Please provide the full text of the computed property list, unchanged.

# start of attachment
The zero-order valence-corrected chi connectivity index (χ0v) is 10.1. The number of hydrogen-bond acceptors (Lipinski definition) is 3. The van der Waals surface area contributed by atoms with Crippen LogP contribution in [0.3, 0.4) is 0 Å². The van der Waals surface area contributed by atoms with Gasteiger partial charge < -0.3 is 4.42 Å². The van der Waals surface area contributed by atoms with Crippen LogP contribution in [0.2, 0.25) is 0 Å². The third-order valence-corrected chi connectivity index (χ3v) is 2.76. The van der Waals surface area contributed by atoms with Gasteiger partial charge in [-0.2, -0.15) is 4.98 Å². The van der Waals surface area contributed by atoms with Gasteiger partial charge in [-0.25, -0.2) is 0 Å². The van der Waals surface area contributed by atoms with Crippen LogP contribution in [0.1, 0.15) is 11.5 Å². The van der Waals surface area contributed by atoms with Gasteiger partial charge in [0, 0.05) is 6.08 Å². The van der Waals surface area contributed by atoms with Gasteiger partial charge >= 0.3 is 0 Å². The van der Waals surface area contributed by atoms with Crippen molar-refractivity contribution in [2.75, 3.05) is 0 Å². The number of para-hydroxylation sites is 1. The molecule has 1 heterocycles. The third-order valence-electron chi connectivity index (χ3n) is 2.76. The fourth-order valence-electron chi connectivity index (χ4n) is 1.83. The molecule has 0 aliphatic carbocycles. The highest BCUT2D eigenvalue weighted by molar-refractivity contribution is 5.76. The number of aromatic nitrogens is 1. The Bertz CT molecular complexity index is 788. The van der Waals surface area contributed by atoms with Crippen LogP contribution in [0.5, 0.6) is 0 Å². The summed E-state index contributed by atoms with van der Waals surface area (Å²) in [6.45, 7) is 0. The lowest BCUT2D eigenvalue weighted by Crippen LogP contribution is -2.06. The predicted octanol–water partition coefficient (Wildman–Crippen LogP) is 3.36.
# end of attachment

The zero-order valence-corrected chi connectivity index (χ0v) is 10.1. The number of hydrogen-bond acceptors (Lipinski definition) is 3. The van der Waals surface area contributed by atoms with Crippen LogP contribution in [0.3, 0.4) is 0 Å². The van der Waals surface area contributed by atoms with Gasteiger partial charge < -0.3 is 4.42 Å². The van der Waals surface area contributed by atoms with Crippen LogP contribution in [0.2, 0.25) is 0 Å². The third-order valence-corrected chi connectivity index (χ3v) is 2.76. The van der Waals surface area contributed by atoms with Gasteiger partial charge in [-0.2, -0.15) is 4.98 Å². The van der Waals surface area contributed by atoms with Gasteiger partial charge in [-0.25, -0.2) is 0 Å². The van der Waals surface area contributed by atoms with Crippen LogP contribution in [0.1, 0.15) is 11.5 Å². The van der Waals surface area contributed by atoms with Gasteiger partial charge in [0, 0.05) is 6.08 Å². The van der Waals surface area contributed by atoms with Gasteiger partial charge >= 0.3 is 0 Å². The van der Waals surface area contributed by atoms with Crippen molar-refractivity contribution in [2.75, 3.05) is 0 Å². The number of para-hydroxylation sites is 1. The molecule has 1 heterocycles. The third-order valence-electron chi connectivity index (χ3n) is 2.76. The fourth-order valence-electron chi connectivity index (χ4n) is 1.83. The molecule has 0 aliphatic carbocycles. The highest BCUT2D eigenvalue weighted by molar-refractivity contribution is 5.76. The number of aromatic nitrogens is 1. The Bertz CT molecular complexity index is 788. The van der Waals surface area contributed by atoms with Crippen LogP contribution in [0.5, 0.6) is 0 Å². The summed E-state index contributed by atoms with van der Waals surface area (Å²) in [6.45, 7) is 0. The lowest BCUT2D eigenvalue weighted by Crippen LogP contribution is -2.06. The predicted octanol–water partition coefficient (Wildman–Crippen LogP) is 3.36.